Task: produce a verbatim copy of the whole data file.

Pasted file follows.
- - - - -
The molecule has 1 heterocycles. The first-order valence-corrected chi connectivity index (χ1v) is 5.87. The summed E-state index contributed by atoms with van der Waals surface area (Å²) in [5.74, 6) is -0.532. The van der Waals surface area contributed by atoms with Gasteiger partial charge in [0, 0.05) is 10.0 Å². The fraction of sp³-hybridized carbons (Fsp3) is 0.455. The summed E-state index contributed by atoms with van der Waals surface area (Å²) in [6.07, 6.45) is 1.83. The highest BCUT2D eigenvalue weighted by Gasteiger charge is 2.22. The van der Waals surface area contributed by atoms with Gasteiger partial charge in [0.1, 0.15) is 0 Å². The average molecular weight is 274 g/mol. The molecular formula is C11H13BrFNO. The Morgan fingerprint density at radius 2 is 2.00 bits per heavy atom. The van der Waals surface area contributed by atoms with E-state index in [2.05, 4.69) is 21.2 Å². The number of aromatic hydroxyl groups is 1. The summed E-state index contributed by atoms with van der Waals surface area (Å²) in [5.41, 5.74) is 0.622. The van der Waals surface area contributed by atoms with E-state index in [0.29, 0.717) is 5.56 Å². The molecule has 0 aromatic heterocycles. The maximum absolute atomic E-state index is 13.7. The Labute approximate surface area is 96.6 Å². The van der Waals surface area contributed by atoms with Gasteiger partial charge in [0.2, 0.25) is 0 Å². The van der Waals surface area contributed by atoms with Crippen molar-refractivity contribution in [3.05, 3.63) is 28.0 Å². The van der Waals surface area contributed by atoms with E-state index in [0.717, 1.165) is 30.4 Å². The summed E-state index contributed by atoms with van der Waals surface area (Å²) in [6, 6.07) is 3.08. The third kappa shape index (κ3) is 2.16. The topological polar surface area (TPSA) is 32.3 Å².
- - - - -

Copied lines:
The molecule has 1 heterocycles. The first-order valence-corrected chi connectivity index (χ1v) is 5.87. The summed E-state index contributed by atoms with van der Waals surface area (Å²) in [5.74, 6) is -0.532. The van der Waals surface area contributed by atoms with Gasteiger partial charge in [0, 0.05) is 10.0 Å². The fraction of sp³-hybridized carbons (Fsp3) is 0.455. The summed E-state index contributed by atoms with van der Waals surface area (Å²) in [6.07, 6.45) is 1.83. The highest BCUT2D eigenvalue weighted by Gasteiger charge is 2.22. The van der Waals surface area contributed by atoms with Gasteiger partial charge in [0.1, 0.15) is 0 Å². The average molecular weight is 274 g/mol. The molecular formula is C11H13BrFNO. The Morgan fingerprint density at radius 2 is 2.00 bits per heavy atom. The van der Waals surface area contributed by atoms with E-state index in [2.05, 4.69) is 21.2 Å². The number of aromatic hydroxyl groups is 1. The summed E-state index contributed by atoms with van der Waals surface area (Å²) in [5.41, 5.74) is 0.622. The van der Waals surface area contributed by atoms with E-state index in [0.29, 0.717) is 5.56 Å². The molecule has 0 aromatic heterocycles. The maximum absolute atomic E-state index is 13.7. The Labute approximate surface area is 96.6 Å². The van der Waals surface area contributed by atoms with Gasteiger partial charge in [0.2, 0.25) is 0 Å². The van der Waals surface area contributed by atoms with Crippen molar-refractivity contribution in [3.05, 3.63) is 28.0 Å². The van der Waals surface area contributed by atoms with E-state index in [0.717, 1.165) is 30.4 Å². The summed E-state index contributed by atoms with van der Waals surface area (Å²) in [6, 6.07) is 3.08. The third kappa shape index (κ3) is 2.16. The topological polar surface area (TPSA) is 32.3 Å².